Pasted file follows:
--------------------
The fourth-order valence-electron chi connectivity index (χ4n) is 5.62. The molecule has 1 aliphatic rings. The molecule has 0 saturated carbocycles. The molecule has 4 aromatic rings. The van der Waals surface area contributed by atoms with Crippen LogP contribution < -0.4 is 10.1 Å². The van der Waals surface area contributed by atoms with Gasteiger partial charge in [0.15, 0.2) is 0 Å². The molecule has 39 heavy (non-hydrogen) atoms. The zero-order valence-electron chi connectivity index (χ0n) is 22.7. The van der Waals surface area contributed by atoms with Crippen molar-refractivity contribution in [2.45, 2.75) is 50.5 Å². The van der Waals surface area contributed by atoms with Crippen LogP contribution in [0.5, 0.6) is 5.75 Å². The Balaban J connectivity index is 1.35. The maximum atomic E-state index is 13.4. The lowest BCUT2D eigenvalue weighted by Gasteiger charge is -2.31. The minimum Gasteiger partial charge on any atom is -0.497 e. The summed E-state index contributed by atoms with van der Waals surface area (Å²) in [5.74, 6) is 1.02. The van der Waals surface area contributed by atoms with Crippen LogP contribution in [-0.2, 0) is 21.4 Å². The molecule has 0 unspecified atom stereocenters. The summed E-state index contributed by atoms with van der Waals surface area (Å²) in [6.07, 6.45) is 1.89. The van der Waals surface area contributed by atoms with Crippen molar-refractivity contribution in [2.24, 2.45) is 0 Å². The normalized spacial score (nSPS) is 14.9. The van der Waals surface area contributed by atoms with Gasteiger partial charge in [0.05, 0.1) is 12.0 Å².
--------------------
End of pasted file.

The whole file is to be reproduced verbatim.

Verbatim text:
The fourth-order valence-electron chi connectivity index (χ4n) is 5.62. The molecule has 1 aliphatic rings. The molecule has 0 saturated carbocycles. The molecule has 4 aromatic rings. The van der Waals surface area contributed by atoms with Crippen LogP contribution < -0.4 is 10.1 Å². The van der Waals surface area contributed by atoms with Gasteiger partial charge in [0.15, 0.2) is 0 Å². The molecule has 39 heavy (non-hydrogen) atoms. The zero-order valence-electron chi connectivity index (χ0n) is 22.7. The van der Waals surface area contributed by atoms with Crippen molar-refractivity contribution in [2.45, 2.75) is 50.5 Å². The van der Waals surface area contributed by atoms with Crippen LogP contribution in [0.5, 0.6) is 5.75 Å². The Balaban J connectivity index is 1.35. The maximum atomic E-state index is 13.4. The lowest BCUT2D eigenvalue weighted by Gasteiger charge is -2.31. The minimum Gasteiger partial charge on any atom is -0.497 e. The summed E-state index contributed by atoms with van der Waals surface area (Å²) in [5.74, 6) is 1.02. The van der Waals surface area contributed by atoms with Crippen LogP contribution in [-0.2, 0) is 21.4 Å². The molecule has 0 unspecified atom stereocenters. The summed E-state index contributed by atoms with van der Waals surface area (Å²) in [6.07, 6.45) is 1.89. The van der Waals surface area contributed by atoms with Crippen molar-refractivity contribution in [2.24, 2.45) is 0 Å². The normalized spacial score (nSPS) is 14.9. The van der Waals surface area contributed by atoms with Gasteiger partial charge in [0.05, 0.1) is 12.0 Å².